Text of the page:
Deaf students are small in number – most university disability advisors might be aware of 2 or 3 deaf students at their institution at most. This means that in general, teaching staff are not in regular contact with deaf students and have little awareness of their needs. This is why the National Deaf Children’s Society has extended our Supporting Achievement resources to higher education. Supporting the Achievement of Deaf Young People in Higher Education aims to provide disability advisors and other higher education staff with the information required to ensure deaf students get the support they need.

I know from experience, having people around who understand the barriers you face and how to communicate with you properly makes a huge difference. For deaf young people starting uni this September, it might help reduce those fresher’s week nerves!

If you are a young person at uni and you hare having difficulties because your course is not fully accessible, you can get in touch with our helpline for further advice and guidance: http://www.ndcs.org.uk/family_support/how_ndcs_can_help/support_and_advice/

This blog is mostly relevant to students from England only as the DSA changes have not taken place in Wales, Scotland and Northern Ireland. However, the Supporting Achievement resource is aimed at universities across the whole of the UK.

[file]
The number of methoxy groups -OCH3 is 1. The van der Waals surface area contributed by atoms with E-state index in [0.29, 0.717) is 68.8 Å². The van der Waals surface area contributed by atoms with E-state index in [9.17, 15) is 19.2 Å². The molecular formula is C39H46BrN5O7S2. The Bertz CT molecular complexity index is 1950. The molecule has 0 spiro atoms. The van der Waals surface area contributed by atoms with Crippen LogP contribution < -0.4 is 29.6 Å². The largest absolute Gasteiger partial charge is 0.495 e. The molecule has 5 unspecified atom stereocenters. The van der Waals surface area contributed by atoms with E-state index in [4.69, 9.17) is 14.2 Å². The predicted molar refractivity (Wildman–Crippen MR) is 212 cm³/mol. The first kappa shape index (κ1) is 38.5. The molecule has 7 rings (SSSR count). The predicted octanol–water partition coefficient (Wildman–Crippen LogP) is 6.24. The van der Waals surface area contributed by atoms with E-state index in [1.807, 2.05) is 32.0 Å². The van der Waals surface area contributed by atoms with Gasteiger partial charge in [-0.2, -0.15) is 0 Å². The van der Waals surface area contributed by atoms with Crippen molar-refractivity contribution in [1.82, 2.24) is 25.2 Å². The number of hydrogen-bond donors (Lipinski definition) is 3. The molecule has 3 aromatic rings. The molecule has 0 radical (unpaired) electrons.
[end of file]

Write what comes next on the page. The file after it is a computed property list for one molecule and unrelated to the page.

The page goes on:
DSAs are important for deaf people – now I know why

Liam (radioshow photo)

Liam O’Dell former YAB member

I heard about Disabled Students’ Allowances (DSA) a while ago. My deaf friends would turn to me and talk about all the changes that are happening to DSAs and Personal Independence Payments (PIP). It sounds bad, but for a long time I thought I couldn’t get DSAs, so the changes didn’t bother or affect me. It was only when I spoke to an advisor at my university that I realised how important they are to deaf people across the UK.

For a long time, I didn’t bother applying for DSAs because I thought the support available was just note-takers, interpreters and lip-speakers, which I personally don’t use. It was through that appointment with my university’s Disability service that I realised DSAs can cover more than that – and I was annoyed I hadn’t applied sooner!